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  39. Martin Klein (2004). Voluntary Active Euthanasia and the Doctrine of Double Effect: A View From Germany. Health Care Analysis 12 (3):225-240.score: 18.0
    This paper discusses physician-assisted suicide (PAS) and voluntary active euthanasia (VAE), supplies a short history and argues in favour of permitting both once rigid criteria have been set and the cases retro-reviewed. I suggest that among these criteria should be that VAE should only be permitted with one more necessary criterion: that VAE should only be allowed when physician assisted suicide is not a possible option. If the patient is able to ingest and absorb the medication there is no reason (...)
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  40. Steve Awodey & Jonas Eliasson (2004). Ultrasheaves and Double Negation. Notre Dame Journal of Formal Logic 45 (4):235-245.score: 18.0
    Moerdijk has introduced a topos of sheaves on a category of filters. Following his suggestion, we prove that its double negation subtopos is the topos of sheaves on the subcategory of ultrafilters—the ultrasheaves. We then use this result to establish a double negation translation of results between the topos of ultrasheaves and the topos on filters.
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  41. Danny Marrero (2013). Is the Appeal of the Doctrine of Double Effect Illusory? Philosophia 41 (2):349-359.score: 18.0
    Scanlon (2008) has argued that his theory of permissibility (STP) has more explanatory power than the Doctrine of Double Effect (DDE). I believe this claim is wrong. Borrowing Michael Walzer’s method of inquiry, I will evaluate the explanatory virtue of these accounts by their understanding of actual moral intuitions originated in historical cases. Practically, I will evaluate these accounts as they explain cases of hostage crises. The main question in this context is: is it permissible that nation-states act with (...)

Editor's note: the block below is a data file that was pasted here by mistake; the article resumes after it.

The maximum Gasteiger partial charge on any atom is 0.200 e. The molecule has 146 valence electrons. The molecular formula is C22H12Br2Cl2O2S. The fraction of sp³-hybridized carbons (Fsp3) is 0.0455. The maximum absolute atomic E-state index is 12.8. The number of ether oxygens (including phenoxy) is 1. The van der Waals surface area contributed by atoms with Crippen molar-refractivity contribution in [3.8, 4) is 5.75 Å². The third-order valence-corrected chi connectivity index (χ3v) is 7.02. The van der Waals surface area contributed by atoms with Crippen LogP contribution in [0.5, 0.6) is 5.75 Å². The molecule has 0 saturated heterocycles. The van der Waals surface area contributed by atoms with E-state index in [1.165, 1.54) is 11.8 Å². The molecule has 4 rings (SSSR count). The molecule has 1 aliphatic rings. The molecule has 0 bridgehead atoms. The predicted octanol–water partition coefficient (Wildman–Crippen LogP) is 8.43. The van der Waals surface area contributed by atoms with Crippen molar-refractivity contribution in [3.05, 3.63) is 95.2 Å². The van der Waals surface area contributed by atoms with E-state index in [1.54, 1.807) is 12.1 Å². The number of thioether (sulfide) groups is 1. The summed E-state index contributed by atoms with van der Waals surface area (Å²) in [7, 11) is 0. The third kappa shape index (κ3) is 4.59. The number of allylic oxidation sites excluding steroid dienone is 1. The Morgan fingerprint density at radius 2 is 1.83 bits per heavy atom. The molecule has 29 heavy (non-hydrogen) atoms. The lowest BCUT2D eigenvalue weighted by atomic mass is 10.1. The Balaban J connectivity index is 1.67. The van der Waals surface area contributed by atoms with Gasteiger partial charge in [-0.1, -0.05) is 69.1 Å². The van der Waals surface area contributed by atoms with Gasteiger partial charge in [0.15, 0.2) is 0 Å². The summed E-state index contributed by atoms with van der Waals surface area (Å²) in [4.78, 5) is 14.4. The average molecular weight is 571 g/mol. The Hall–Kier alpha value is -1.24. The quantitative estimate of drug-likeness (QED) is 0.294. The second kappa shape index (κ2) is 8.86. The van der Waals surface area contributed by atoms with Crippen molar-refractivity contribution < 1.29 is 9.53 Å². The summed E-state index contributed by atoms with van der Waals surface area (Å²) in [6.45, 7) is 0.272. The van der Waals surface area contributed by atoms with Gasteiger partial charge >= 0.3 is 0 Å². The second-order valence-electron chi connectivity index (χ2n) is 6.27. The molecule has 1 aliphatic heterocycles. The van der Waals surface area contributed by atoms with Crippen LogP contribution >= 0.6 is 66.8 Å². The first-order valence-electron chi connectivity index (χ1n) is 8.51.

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  42. Tine Bock, Iris Vermeir & Patrick Kenhove (2013). “What's the Harm in Being Unethical? These Strangers Are Rich Anyway!” Exploring Underlying Factors of Double Standards. Journal of Business Ethics 112 (2):225-240.score: 18.0
    Previous studies show evidence of double standards in terms of individuals being more tolerant of questionable consumer practices than of similar business practices. However, whether these double standards are necessarily due to the fact that one party is a business company while the other is a consumer was not addressed. The results of our two experimental studies, conducted among 277 (Study 1) and 264 (Study 2) participants from a Western European country by means of an anonymous self-administered online (...)
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  43. Laura Capitaine, Katrien Devolder & Guido Pennings (2013). Lifespan Extension and the Doctrine of Double Effect. Theoretical Medicine and Bioethics 34 (3):207-226.score: 18.0
    Recent developments in biogerontology—the study of the biology of ageing—suggest that it may eventually be possible to intervene in the human ageing process. This, in turn, offers the prospect of significantly postponing the onset of age-related diseases. The biogerontological project, however, has met with strong resistance, especially by deontologists. They consider the act of intervening in the ageing process impermissible on the grounds that it would (most probably) bring about an extended maximum lifespan—a state of affairs that they deem intrinsically (...)
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  44. Goro Kato & Tsunefumi Tanaka (2006). Double-Slit Interference and Temporal Topos. Foundations of Physics 36 (11):1681-1700.score: 18.0
    The electron double-slit interference is re-examined from the point of view of temporal topos. Temporal topos (or t-topos) is an abstract algebraic (categorical) method using the theory of sheaves. A brief introduction to t-topos is given. When the structural foundation for describing particles is based on t-topos, the particle-wave duality of electron is a natural consequence. A presheaf associated with the electron represents both particle-like and wave-like properties depending upon whether an object in the site (t-site) is specified (particle-like) (...)